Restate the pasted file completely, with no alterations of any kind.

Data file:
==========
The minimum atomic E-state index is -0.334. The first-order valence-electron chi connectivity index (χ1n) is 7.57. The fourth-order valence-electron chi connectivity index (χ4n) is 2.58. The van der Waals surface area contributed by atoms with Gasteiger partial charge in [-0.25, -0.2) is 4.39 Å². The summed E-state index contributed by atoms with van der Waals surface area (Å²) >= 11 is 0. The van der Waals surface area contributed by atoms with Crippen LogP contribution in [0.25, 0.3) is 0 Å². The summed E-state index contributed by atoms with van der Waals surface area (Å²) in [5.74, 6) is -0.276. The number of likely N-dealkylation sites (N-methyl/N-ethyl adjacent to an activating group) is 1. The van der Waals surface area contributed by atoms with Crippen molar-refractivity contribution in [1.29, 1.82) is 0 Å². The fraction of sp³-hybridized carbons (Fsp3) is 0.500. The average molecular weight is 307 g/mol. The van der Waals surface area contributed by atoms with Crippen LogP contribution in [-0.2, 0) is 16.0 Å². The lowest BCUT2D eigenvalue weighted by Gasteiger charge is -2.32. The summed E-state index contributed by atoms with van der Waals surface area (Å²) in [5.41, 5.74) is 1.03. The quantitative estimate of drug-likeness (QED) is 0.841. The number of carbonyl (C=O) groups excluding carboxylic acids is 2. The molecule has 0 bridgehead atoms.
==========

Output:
The minimum atomic E-state index is -0.334. The first-order valence-electron chi connectivity index (χ1n) is 7.57. The fourth-order valence-electron chi connectivity index (χ4n) is 2.58. The van der Waals surface area contributed by atoms with Gasteiger partial charge in [-0.25, -0.2) is 4.39 Å². The summed E-state index contributed by atoms with van der Waals surface area (Å²) >= 11 is 0. The van der Waals surface area contributed by atoms with Crippen LogP contribution in [0.25, 0.3) is 0 Å². The summed E-state index contributed by atoms with van der Waals surface area (Å²) in [5.74, 6) is -0.276. The number of likely N-dealkylation sites (N-methyl/N-ethyl adjacent to an activating group) is 1. The van der Waals surface area contributed by atoms with Crippen molar-refractivity contribution in [1.29, 1.82) is 0 Å². The fraction of sp³-hybridized carbons (Fsp3) is 0.500. The average molecular weight is 307 g/mol. The van der Waals surface area contributed by atoms with Crippen LogP contribution in [-0.2, 0) is 16.0 Å². The lowest BCUT2D eigenvalue weighted by Gasteiger charge is -2.32. The summed E-state index contributed by atoms with van der Waals surface area (Å²) in [5.41, 5.74) is 1.03. The quantitative estimate of drug-likeness (QED) is 0.841. The number of carbonyl (C=O) groups excluding carboxylic acids is 2. The molecule has 0 bridgehead atoms.